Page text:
Monday, June 27, 2005

The Court Punts

First, here's a link to the main opinion: and here is Ginsburg's concurring and Breyer's concurring. I don't know about others, but I view the Court as having punted: they decided mainly an issue that wasn't in front of them (inducement) and didn't decide the one that was, the effect of Sony in the Internet era. I think this happened because neither the Ginsburg camp nor the Breyer camp could get two others to join. There were three for the picking, Souter, Scalia and Thomas. The two concurring camps have diametrically opposed views of the case, totalling six Justices. What does this do to the influence that the "unanimous" Souter opinion has? I think it greatly undermines it, resulting, as predicted in a muddied, murky future.

The Souter opinion does have a helpful slap down of the Ninth Circuit's bizarre "specific knowledge" requirement, and I think it is a good policy issue about the relationship of strong inducement evidence coupled with a staple article of commerce defense. But, I ask would the Betamax itself have met with Souter's approval? Recall Sony advertised that people could use it to copy their favorite movies, and we're talking here about librarying, not just time-shifting.

I need as most do, more time to sort through this, but my first read through is negative. We have two very different visions, Ginsburg's camp, which focuses more on what the hard evidence is now, and Breyer's, which focuses on the promise of technology, with three votes uncommitted to either camp. Regardless of whose side you favor, that kind of split is not helpful.


Anonymous said...

Thank you Justice Ginsberg. After this and the eminent domain decision, I can't believe you were once the ACLU's general counsel. Shame on you!

Anonymous said...

The introduction of the inducement theory, and a quick examination of the patent infringement inducment cases, raises some interesting question.

Injunctive relief: Allergan Sales v. Pharmacia Upjohn, 1996 WL 806683 (S.D.Cal.), 41 U.S.P.Q.2d 1283, suggests that the available injunctive relief is limited to the inducement, not the production or distribution of the infringing technology. This isn't going to shut down Grokster the way it shut down Napster.

Jurisdiction: Freehand Systems v. Schroeder,2004 WL 2191491 (N.D.Ill.) suggests issues regarding jurisdiction, i.e whether the inducement, distinct from the delivery of the software, was purposefully directed at the forum state.

Extraterritorial application: Other cases suggest that the limited extraterritorial application of the Copyright Act may limit the effective prosecution of inducement claims when inducement is on overseas websites.

Anonymous said...

I couldn't find a trackback link on your site, so I'm linking to my post about your commentary the hard way.

William Patry said...

Jack William Bell has a nice comment about the market impact. My reaction is an institutional one about the role of the Court. I have been attending Supreme Court oral arguments in IP cases since 1983. Until somewhat recently, one could always predict the outcome by a vote or two. In the 1980s and very early 1990s, it was hit or miss how well the Court grasped the matter, though. What has changed for me is that I am now always impressed by the Court's grasp of issues at oral argument, but am disappointed in the quality of the resulting decision. Grokster is the most disappointing of all. Like Lotus v. Borland, where the Court split 4-4 after a week (lazy!), Grokster raises to me serious issues about the ability of the Court to deal with hard copyright technnology issues. I had predicted after Grokster there were not 5 votes for either side and that proved true. But I didn't expect a phony 9-0 unanimous opinion, phony in the sense of tossing something out as if the Court had really done something. In my view they didn't. I'm happy they slapped down the Ninth Circuit's misreading of Sony. And I agree that the staple article of commerce doctrine shouldn't by itself insulate someone who actively induces infringement (although query whether the betamax would itself meet that test), but I find disturbing the real result of the case: a 3-3 decision with three on the sidelines. The Court is only deciding 75 cases a year. It is shameful to me that 5 votes couldn't be found and that the Court instead took the easy way out while trying to make it look that they not decided the actual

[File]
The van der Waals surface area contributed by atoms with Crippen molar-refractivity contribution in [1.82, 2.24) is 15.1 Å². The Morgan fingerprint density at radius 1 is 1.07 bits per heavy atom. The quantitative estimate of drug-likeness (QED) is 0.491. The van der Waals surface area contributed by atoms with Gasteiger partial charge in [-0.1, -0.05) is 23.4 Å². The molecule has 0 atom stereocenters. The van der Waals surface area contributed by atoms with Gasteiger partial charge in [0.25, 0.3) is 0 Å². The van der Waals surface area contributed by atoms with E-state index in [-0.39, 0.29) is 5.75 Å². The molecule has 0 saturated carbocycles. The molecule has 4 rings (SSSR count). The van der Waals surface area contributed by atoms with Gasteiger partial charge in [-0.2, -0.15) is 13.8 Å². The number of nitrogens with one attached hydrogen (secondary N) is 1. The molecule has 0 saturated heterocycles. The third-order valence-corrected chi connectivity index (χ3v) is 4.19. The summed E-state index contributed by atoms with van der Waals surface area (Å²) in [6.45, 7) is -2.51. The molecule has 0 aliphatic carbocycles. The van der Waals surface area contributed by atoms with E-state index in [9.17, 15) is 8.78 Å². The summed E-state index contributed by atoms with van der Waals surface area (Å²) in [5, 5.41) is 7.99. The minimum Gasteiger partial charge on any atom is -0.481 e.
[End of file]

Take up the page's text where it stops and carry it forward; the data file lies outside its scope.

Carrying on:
issues that made them take the case and that the parties argued. They only facilitated alot of grandstanding and spin by their 9-0 dump-off, while leaving to everyone else the problem of figuring out, once again, how to make sense of things.

Perhaps we're safer if they don't take and decide cases; I tend to think so.

Anonymous said...

The real problem is that the Court spends a disproportionate share of its time on a handful of issues (Death Penalty, Abortion, Habeus Corpus, Establishment Clause). In constrast, the Court doesn't take a lot of Intellectual Property cases. As smart as the Justices are, they're treading lightly in an area where they perhaps realize they don't fully understand all the implications. They're not going to come right out and say "We're amateurs at this," but even the best judges are going to be slightly adrift if you throw them a case out of their comfort zone. If you throw the Supremes a habeus case, they don't exhibit any sense of caution, because they deal with that issue several times a term.